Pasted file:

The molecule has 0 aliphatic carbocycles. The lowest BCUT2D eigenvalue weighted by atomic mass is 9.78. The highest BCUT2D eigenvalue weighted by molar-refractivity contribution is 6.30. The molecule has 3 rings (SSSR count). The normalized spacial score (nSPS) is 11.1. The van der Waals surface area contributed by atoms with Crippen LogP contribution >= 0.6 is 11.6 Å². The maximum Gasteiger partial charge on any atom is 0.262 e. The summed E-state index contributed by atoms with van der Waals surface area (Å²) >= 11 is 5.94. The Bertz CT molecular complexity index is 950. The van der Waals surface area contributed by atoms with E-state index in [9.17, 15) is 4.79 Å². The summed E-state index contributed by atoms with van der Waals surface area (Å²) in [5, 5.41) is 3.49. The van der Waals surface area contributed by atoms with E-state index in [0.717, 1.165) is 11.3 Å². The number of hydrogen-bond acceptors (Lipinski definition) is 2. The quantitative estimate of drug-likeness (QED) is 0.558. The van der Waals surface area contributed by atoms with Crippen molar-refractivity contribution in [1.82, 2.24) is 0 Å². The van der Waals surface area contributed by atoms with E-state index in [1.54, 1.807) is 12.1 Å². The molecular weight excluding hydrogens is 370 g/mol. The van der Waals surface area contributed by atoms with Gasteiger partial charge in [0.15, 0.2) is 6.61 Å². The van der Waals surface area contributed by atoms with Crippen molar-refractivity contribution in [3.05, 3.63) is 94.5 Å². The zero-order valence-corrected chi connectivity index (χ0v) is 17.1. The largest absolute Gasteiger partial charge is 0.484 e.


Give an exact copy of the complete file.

The molecule has 0 aliphatic carbocycles. The lowest BCUT2D eigenvalue weighted by atomic mass is 9.78. The highest BCUT2D eigenvalue weighted by molar-refractivity contribution is 6.30. The molecule has 3 rings (SSSR count). The normalized spacial score (nSPS) is 11.1. The van der Waals surface area contributed by atoms with Crippen LogP contribution >= 0.6 is 11.6 Å². The maximum Gasteiger partial charge on any atom is 0.262 e. The summed E-state index contributed by atoms with van der Waals surface area (Å²) >= 11 is 5.94. The Bertz CT molecular complexity index is 950. The van der Waals surface area contributed by atoms with E-state index in [9.17, 15) is 4.79 Å². The summed E-state index contributed by atoms with van der Waals surface area (Å²) in [5, 5.41) is 3.49. The van der Waals surface area contributed by atoms with E-state index in [0.717, 1.165) is 11.3 Å². The number of hydrogen-bond acceptors (Lipinski definition) is 2. The quantitative estimate of drug-likeness (QED) is 0.558. The van der Waals surface area contributed by atoms with Crippen molar-refractivity contribution in [1.82, 2.24) is 0 Å². The van der Waals surface area contributed by atoms with E-state index in [1.54, 1.807) is 12.1 Å². The molecular weight excluding hydrogens is 370 g/mol. The van der Waals surface area contributed by atoms with Gasteiger partial charge in [0.15, 0.2) is 6.61 Å². The van der Waals surface area contributed by atoms with Crippen molar-refractivity contribution in [3.05, 3.63) is 94.5 Å². The zero-order valence-corrected chi connectivity index (χ0v) is 17.1. The largest absolute Gasteiger partial charge is 0.484 e.